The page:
Wednesday, March 29, 2017



(Meritage Press, San Francisco & St. Helena, CA, 2016)

An anthology of collected poems is always more than the sum of its contents. Selected from a life’s work, or a portion of it, and placed within a chronological set, poems in a summative collection take on an additional part-time job: they describe the poet’s vision and also chart the ways in which it moves.  As William Allegrezza observes in the raw first poem of this collection, “the tree once cut and laid becomes a window with eyes each side.”

One vein of distinction that runs through this collection is the continual emergence of dual realities like that. Allegrezza provides here a rich source of images that startle and yet provoke a sense of recognition.  In one poem from “Collective Instant,” he describes himself as “wit-burned” and “steel-legged.” In another, Allegrezza confesses, “I’ve adopted your voice / and now shake sound / above you.”  Thus simple images developed through utterly ordinary words pile up like individual ice crystals and transform the landscape. It’s as if the collection endeavors to fulfill the heartbreaking plea from Allegrezza’s “Fragile Replacement.”

song go          find
   youth retell        what outcome
   cracked earth will bring

The collection’s more imagistic poems are interspersed with experiments with typography and form, even to the recent collection of poems from “Port Light,” a collection of hay(na)ku. This book’s experiments vary, but collectively, they succeed in creating a fabric of simultaneity within which meaning is constructed. They point to a poet who is not resting, but restless, not satisfied but curious.

Poetic compilations of this intensity are not often laced with humor, though, and it’s to Allegreza’s credit that he includes hilarious and thought-provoking aphorisms from his “Vicious Bunny Translations.”  At least one of these was later quoted by another poet in another context, adding to the humor. Taken together, these false quotes are swift and Swiftian demonstrations of Allegrezza’s proficiency with language, as he suits both language and subject matter to the ostensible tradition from which they might emerge. Author “Mirza Khan Ghazal” writes, in mystical tones, “Is it you, O Bunny, whose coming continues to amaze me?” while Jose Martini, declares, heroically, “I have my bunnies which are more powerful than your dagger!” What might have been be a one-joke stab at our relationship to wisdom traditions becomes here a cultural and universal examination the ways in which we humans declare, opine, and muse.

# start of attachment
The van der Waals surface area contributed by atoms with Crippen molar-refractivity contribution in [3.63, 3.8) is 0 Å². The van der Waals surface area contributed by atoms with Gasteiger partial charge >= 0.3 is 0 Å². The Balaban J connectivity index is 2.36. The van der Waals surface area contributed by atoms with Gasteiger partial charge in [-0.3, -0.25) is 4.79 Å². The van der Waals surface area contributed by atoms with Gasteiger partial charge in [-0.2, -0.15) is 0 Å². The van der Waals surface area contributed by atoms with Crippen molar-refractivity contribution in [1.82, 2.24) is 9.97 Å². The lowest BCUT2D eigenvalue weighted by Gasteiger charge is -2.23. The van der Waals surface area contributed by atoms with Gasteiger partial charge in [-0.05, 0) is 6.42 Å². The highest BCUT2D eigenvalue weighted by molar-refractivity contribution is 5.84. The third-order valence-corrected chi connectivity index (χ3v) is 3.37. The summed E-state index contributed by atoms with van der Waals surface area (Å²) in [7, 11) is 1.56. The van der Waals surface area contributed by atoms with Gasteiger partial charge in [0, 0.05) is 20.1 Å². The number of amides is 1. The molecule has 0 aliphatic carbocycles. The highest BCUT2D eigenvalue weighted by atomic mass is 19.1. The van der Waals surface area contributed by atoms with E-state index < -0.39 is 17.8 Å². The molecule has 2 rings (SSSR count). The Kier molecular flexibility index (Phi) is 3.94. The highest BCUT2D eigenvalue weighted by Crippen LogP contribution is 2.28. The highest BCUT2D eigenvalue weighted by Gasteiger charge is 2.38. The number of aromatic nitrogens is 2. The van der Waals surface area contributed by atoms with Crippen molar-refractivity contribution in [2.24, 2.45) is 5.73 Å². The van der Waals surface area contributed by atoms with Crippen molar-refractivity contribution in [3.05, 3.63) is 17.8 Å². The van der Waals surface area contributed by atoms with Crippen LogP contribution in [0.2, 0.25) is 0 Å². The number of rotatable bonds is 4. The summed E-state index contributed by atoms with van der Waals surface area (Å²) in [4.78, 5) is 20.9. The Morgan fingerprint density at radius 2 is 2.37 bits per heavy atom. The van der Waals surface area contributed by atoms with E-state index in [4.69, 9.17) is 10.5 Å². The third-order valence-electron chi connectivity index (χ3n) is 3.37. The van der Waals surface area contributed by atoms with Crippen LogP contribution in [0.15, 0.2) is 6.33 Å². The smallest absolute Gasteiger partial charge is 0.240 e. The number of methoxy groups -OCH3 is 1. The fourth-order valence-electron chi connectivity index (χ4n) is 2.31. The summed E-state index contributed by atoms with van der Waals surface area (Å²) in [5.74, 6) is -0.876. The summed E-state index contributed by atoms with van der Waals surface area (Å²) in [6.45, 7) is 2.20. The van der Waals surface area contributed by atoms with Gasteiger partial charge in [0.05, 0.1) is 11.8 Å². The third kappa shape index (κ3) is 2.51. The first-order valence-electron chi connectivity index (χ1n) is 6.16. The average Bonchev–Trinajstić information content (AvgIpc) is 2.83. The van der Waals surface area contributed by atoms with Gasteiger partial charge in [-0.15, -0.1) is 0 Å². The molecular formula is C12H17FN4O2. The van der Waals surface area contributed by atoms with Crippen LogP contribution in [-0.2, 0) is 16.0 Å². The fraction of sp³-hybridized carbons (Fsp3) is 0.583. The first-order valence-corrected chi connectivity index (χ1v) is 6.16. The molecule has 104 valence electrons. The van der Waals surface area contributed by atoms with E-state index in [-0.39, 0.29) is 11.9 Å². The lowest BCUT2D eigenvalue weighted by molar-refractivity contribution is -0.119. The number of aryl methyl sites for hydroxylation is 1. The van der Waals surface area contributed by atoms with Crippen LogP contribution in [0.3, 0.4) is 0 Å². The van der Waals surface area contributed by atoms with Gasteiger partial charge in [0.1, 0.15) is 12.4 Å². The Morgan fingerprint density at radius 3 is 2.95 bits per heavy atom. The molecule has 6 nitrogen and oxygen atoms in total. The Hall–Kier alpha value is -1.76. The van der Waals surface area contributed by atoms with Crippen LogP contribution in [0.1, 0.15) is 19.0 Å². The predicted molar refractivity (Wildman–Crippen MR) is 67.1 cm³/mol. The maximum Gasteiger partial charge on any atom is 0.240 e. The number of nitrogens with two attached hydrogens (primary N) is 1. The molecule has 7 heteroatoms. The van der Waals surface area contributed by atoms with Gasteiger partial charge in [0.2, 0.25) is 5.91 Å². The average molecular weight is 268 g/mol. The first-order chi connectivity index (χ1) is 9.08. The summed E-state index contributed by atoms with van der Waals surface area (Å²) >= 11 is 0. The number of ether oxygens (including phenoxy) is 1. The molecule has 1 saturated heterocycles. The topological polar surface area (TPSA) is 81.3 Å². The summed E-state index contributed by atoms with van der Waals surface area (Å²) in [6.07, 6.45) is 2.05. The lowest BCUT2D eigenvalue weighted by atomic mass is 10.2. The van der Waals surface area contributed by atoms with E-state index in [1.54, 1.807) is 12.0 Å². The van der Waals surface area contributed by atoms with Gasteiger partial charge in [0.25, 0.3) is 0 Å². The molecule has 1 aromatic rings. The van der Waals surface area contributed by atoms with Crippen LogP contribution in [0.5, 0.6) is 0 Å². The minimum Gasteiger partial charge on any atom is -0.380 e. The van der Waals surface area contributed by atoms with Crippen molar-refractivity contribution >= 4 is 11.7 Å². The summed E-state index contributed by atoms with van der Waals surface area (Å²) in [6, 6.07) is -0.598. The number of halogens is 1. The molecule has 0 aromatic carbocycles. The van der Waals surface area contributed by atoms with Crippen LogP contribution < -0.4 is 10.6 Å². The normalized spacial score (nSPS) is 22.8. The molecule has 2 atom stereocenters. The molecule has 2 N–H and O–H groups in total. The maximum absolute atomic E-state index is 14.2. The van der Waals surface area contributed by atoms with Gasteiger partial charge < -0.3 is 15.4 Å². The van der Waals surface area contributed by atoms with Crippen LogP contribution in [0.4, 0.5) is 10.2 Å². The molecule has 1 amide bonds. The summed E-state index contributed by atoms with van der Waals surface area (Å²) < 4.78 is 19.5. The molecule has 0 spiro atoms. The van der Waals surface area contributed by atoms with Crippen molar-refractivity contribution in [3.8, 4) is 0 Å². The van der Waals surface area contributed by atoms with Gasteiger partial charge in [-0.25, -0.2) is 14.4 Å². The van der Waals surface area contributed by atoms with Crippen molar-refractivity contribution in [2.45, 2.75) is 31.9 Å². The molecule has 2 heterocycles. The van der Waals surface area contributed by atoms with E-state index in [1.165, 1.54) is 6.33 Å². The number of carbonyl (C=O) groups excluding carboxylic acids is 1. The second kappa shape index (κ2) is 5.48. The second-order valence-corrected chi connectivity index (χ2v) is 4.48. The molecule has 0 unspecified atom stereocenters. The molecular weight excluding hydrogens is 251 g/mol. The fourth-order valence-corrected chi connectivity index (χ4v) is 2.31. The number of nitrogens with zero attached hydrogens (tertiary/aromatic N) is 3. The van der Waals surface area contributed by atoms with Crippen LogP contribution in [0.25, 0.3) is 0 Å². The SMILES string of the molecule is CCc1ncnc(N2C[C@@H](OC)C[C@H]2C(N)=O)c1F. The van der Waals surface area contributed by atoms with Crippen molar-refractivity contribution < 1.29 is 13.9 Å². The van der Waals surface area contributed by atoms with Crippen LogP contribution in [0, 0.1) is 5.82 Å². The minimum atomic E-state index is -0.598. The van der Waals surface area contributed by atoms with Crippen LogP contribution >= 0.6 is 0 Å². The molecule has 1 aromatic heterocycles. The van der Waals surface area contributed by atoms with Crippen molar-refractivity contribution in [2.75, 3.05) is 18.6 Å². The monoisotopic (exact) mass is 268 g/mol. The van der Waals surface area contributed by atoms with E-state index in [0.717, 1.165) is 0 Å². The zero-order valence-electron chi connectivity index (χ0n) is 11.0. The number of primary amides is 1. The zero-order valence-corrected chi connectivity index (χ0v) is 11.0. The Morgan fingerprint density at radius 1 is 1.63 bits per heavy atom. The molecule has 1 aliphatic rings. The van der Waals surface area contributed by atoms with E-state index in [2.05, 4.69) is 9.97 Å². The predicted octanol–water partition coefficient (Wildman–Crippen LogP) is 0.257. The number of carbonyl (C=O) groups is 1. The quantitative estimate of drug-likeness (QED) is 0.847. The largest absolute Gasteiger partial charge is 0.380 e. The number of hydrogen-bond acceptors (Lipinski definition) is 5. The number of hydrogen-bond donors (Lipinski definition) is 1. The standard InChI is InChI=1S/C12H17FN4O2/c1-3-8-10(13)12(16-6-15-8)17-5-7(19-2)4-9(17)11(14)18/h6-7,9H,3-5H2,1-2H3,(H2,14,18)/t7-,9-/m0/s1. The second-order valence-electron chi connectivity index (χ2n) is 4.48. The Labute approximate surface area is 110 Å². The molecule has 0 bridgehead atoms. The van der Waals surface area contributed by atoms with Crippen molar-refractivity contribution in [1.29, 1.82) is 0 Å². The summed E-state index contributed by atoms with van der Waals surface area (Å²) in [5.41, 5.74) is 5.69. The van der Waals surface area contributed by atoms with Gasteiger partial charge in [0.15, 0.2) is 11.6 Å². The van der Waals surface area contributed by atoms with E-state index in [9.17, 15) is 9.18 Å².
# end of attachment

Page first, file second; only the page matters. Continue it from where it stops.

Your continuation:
A slow and immersive reading brings out the sense of a poet who is intrepid in at least two ways. Committed to exploring shadows yet jazzed by periodic forays into experimentalism, the collection offers challenge and respite, variety and depth. It will be interesting to see what the next fifteen years reveal.


Sheri Reda is a professional writer, librarian, and life-cycle celebrant—and a frequent storyteller in Chicago’s live-lit community. She is also the author of the recently published locofo chapbook entitled Stubborn, which can be found and purchased at

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